We all know education delivery has been shaken up this year. The pandemic has forced institutions to pivot rapidly to virtual education and universities have had to compile a set of software quickly to enable it.
Meanwhile, Zoom has become a way of life and is often included in institutions' preferred list of technology for online learning. Its explosive growth is unprecedented, scaling from 10 million to more than 300 million daily active participants since March this year.
But it was designed for meetings, not for teaching and learning. And it's successful uptake across institutions might be described as the right place, right time.
That, however, could be about to change with the launch of a new platform, Class for Zoom.
Built on Zoom, designed for education
Zoom doesn't really let educators replicate the in-person educational experience in an online environment. Nothing does. But could it do more?
Prominent members of the board at video conferencing company Zoom believe so and have put their weight behind a new initiative.
The company, called ClassEdu, has developed a set of innovative features that extend the capabilities of Zoom, that are specifically designed to support students (and tutors) in delivering education online through video conferencing.
The product will enable those involved in teaching to link to syllabus materials, track attendance, hand out assignments, give students quizzes and quick tests, grade work. It also includes tools so they can talk one-to-one with students, provide resources, website links, and videos, link to materials on Blackboard and Moodle, and access an online whiteboard, all within Zoom.
Other unique features put the focus directly on the tutor. By taking them out of the grid view of faces we're all familiar with, it shifts the focal point onto the tutor, and it will even let tutors put their materials on the screen behind them so that they can point to relevant images or graphs and resources just as though they're in a classroom environment.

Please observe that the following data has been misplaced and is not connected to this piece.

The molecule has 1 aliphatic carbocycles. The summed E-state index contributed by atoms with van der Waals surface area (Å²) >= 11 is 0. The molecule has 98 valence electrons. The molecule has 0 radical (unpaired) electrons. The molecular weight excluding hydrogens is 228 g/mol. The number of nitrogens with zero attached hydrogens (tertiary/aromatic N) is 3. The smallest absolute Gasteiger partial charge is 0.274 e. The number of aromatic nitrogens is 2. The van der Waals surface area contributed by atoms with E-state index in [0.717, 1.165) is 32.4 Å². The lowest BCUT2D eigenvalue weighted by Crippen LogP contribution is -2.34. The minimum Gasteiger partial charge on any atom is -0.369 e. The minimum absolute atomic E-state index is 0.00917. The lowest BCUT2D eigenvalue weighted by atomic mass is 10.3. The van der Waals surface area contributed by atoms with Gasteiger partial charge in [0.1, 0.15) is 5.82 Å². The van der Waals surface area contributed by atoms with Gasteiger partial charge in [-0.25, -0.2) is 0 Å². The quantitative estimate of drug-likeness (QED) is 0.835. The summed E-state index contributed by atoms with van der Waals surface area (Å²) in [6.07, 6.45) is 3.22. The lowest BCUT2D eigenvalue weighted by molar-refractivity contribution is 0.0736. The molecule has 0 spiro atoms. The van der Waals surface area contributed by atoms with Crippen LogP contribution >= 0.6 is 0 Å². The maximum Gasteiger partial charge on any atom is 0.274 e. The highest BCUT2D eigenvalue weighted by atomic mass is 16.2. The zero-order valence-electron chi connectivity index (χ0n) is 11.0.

And naturally, the software has been designed to make the student feel more active, and more engaged in their classes. Students can be positioned ‘at the front of the class' to ask questions or to present, and in a nod to the increasing hybridization of education, the screen environment can show students sitting together in a physical location on-campus alongside classmates attending from home.
Elsewhere, two-way feedback has been given more attention so tutors can give stars to students who are engaged in the learning experience, and conversely to encourage students to provide feedback to tutors. The chat functionality that is used sparsely in business calls will also be enhanced to encourage more conversation and engagement.
And tutors will get more insights with a traffic light system automatically indicating the degree to which students are talking and engaging in the conversation so that they can actively bring quieter students into the fold and involve them in the lesson.
Everything is then packaged up for tutors in a dashboard to put more engagement knowledge at their fingertips to check over the following classes.
Online learning is here to stay
Due to the coronavirus, education has drastically changed as students and teachers shift to online learning models. Teachers need to connect with their students online, and students need innovative solutions to complete their tasks working towards their educational goals.
As the pandemic forces more teaching online, the quality of virtual learning is going to become a key differentiator.
Zoom wants to be a part of that and plans to launch later this year. Institutions can schedule a demo and join the beta waitlist at classforzoom.com.
Could you see your faculty taking up Class for Zoom?